I even like your old ex-boyfriend
You are my best Lov…

Tuesday's Cupboard—Louisiana Red Beans & Rice

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i ❤ Southern food


In celebration of my sister's move to Gainesville, Florida, this Spring, I'll be showcasing Southern things that I love, starting with Louisina Red Beans & Rice.

I've already reviewed a great book that takes place in Florida called, Swamplandia, by Karen Russell.  Be sure to check it out.  It's a fun read—and it has a red alligator!

Louisiana Red Beans & Rice
Troi's spicy version adapted from 2 recipes: EatingWell Magazine & KalynsKitchen.com


Prep time:  1 hour
Serves 4 to 6


ingredients
1-1/2 c. brown basmati rice (or white basmati)
2 T. extra-virgin olive oil
1 large sweet yellow onion (Vidalia, Maui, etc.)
4 tsp. jarred, chopped garlic (or, minced fresh garlic)

1 c. chopped celery, including leaves
1 c. diced green bell pepper (1 lg. bell pepper)

1. 5 pounds lean Cure-81 spiral-sliced ham (or less, between 1.25 & 1.5 lbs.), chopped into 1" cubes 3 15-oz. cans red kidney beans or pink beans, drained & rinsed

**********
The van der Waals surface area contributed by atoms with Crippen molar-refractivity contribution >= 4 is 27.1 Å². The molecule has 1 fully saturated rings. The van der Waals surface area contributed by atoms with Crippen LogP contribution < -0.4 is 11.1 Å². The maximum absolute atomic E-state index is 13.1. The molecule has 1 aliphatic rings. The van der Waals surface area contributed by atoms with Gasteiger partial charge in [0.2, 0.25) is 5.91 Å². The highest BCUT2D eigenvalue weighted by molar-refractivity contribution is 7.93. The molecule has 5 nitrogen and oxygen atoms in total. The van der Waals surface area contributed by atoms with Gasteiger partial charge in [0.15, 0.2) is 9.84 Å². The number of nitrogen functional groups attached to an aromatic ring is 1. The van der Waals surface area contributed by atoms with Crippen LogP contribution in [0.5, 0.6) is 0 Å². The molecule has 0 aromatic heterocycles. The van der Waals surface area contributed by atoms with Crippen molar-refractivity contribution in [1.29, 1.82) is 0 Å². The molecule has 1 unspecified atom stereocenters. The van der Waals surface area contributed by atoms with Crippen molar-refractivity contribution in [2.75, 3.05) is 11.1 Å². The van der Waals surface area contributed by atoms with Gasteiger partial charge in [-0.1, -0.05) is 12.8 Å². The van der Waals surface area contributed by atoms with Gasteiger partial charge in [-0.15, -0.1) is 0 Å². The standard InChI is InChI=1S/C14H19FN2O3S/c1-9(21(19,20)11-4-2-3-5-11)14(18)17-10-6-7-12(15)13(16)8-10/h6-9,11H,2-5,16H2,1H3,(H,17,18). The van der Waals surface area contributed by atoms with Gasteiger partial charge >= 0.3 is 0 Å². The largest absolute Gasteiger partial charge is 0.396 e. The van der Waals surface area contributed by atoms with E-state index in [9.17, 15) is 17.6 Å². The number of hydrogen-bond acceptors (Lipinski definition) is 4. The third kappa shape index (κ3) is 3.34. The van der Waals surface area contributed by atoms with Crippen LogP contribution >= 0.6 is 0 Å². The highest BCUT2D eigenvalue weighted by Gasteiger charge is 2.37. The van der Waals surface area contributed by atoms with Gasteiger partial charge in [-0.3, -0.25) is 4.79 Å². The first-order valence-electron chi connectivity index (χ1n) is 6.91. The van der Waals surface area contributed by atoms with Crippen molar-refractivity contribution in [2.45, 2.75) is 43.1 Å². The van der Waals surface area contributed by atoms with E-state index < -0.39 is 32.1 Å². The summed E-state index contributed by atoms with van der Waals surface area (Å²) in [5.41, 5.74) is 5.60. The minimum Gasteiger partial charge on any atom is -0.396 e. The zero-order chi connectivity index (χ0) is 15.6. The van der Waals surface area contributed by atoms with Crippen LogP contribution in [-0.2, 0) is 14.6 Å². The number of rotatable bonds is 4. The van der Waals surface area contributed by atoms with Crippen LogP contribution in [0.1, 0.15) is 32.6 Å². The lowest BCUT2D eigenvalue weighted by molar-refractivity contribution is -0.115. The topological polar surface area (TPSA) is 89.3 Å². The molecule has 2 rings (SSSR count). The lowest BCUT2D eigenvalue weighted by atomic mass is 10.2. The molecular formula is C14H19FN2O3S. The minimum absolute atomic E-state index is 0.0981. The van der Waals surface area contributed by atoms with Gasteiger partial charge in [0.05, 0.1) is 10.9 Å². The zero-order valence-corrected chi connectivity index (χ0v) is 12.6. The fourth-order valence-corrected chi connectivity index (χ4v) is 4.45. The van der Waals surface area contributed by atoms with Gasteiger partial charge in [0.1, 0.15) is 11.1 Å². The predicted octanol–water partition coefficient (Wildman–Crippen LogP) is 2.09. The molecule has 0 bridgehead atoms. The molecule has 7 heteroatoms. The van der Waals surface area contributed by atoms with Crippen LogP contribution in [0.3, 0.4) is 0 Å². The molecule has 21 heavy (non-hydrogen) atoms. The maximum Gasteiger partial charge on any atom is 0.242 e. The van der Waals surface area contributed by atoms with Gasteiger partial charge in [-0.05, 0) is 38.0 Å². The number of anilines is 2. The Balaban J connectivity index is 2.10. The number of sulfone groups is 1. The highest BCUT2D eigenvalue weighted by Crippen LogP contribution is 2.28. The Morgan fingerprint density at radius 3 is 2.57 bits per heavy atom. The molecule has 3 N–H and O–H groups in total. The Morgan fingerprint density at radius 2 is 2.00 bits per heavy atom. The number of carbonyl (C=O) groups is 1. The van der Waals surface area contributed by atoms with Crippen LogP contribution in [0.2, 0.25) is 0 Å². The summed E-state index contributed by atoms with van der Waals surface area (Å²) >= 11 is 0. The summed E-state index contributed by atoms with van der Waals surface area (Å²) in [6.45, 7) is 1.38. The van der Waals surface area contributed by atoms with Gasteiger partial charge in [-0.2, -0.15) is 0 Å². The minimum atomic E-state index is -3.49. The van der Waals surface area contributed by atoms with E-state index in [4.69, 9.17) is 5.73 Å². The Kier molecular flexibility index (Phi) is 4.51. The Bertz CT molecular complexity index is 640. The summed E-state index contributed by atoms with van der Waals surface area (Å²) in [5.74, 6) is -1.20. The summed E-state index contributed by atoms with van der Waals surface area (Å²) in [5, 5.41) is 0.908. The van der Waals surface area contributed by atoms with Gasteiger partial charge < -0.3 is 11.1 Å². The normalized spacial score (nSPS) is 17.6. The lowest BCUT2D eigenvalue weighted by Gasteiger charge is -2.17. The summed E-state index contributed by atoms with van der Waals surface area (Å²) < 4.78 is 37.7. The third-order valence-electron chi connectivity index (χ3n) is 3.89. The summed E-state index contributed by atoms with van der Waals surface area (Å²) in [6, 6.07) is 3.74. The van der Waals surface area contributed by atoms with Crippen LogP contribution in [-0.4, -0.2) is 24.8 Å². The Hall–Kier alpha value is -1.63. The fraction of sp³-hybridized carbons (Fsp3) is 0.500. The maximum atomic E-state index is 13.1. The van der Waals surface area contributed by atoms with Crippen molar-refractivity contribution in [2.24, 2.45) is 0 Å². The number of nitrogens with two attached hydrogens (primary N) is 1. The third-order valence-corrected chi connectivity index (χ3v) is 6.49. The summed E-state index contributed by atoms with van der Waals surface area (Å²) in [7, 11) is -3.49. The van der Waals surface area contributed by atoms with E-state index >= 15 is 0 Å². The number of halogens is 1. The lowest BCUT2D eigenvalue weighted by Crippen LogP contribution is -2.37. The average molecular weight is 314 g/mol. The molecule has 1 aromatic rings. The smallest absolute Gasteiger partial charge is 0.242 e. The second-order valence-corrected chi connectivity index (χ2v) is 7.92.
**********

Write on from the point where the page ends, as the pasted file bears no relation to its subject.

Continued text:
1 tsp. M&B Spic…

Monday—The Reading Corner—Writers for The Red Cross

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Bibliophiles To The Rescue!



I saw a Write4Red tweet this morning and thought I'd pass along the info to anyone who would like to help with disaster relief in Japan.  It is an online fundraiser for The American Red Cross, and since it is American Red Cross Month (March 1-31), it's a good time to get involved in some very much-needed relief efforts.  
First, a little patriotic, red-white-and blue, all-American history background on the Red Cross.  Clara Barton—nurse, teacher, civil rights activist, and superwoman—founded the first American branch of the Red Cross on May 21, 1881, in Dansville, New York.  She was a Victorian-era woman, and they had what it takes to get the job done.  They were educated and fearless, and they transformed their ideas into actions that to this day represent what is good and right about benevolent causes.  
She got the idea from a Swiss businessman and social activist named, Jean-Henri Dunant, who after witnessing the suffering of soldiers left on th…

Wednesday—Good For You, Good For The Home

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Digging Up Your Roots


If you're already a family genealogist, you know two things:

How time consuming it is, and How addicting can be!